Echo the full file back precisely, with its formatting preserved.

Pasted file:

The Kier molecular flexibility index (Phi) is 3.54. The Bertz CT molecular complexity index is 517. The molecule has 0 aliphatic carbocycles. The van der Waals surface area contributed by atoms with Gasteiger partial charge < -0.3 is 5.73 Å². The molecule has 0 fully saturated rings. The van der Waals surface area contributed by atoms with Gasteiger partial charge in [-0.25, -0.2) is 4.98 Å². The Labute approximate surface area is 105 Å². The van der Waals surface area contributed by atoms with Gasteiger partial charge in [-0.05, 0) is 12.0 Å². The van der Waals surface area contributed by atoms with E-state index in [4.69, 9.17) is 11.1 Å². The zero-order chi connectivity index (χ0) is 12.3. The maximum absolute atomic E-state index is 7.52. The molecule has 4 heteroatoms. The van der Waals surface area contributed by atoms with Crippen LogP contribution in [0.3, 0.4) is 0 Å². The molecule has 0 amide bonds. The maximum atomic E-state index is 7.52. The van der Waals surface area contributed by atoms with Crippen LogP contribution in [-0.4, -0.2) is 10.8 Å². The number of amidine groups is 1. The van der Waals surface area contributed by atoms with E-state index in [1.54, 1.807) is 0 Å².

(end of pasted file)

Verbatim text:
The Kier molecular flexibility index (Phi) is 3.54. The Bertz CT molecular complexity index is 517. The molecule has 0 aliphatic carbocycles. The van der Waals surface area contributed by atoms with Gasteiger partial charge < -0.3 is 5.73 Å². The molecule has 0 fully saturated rings. The van der Waals surface area contributed by atoms with Gasteiger partial charge in [-0.25, -0.2) is 4.98 Å². The Labute approximate surface area is 105 Å². The van der Waals surface area contributed by atoms with Gasteiger partial charge in [-0.05, 0) is 12.0 Å². The van der Waals surface area contributed by atoms with E-state index in [4.69, 9.17) is 11.1 Å². The zero-order chi connectivity index (χ0) is 12.3. The maximum absolute atomic E-state index is 7.52. The molecule has 4 heteroatoms. The van der Waals surface area contributed by atoms with Crippen LogP contribution in [0.3, 0.4) is 0 Å². The molecule has 0 amide bonds. The maximum atomic E-state index is 7.52. The van der Waals surface area contributed by atoms with Crippen LogP contribution in [-0.4, -0.2) is 10.8 Å². The number of amidine groups is 1. The van der Waals surface area contributed by atoms with E-state index in [1.54, 1.807) is 0 Å².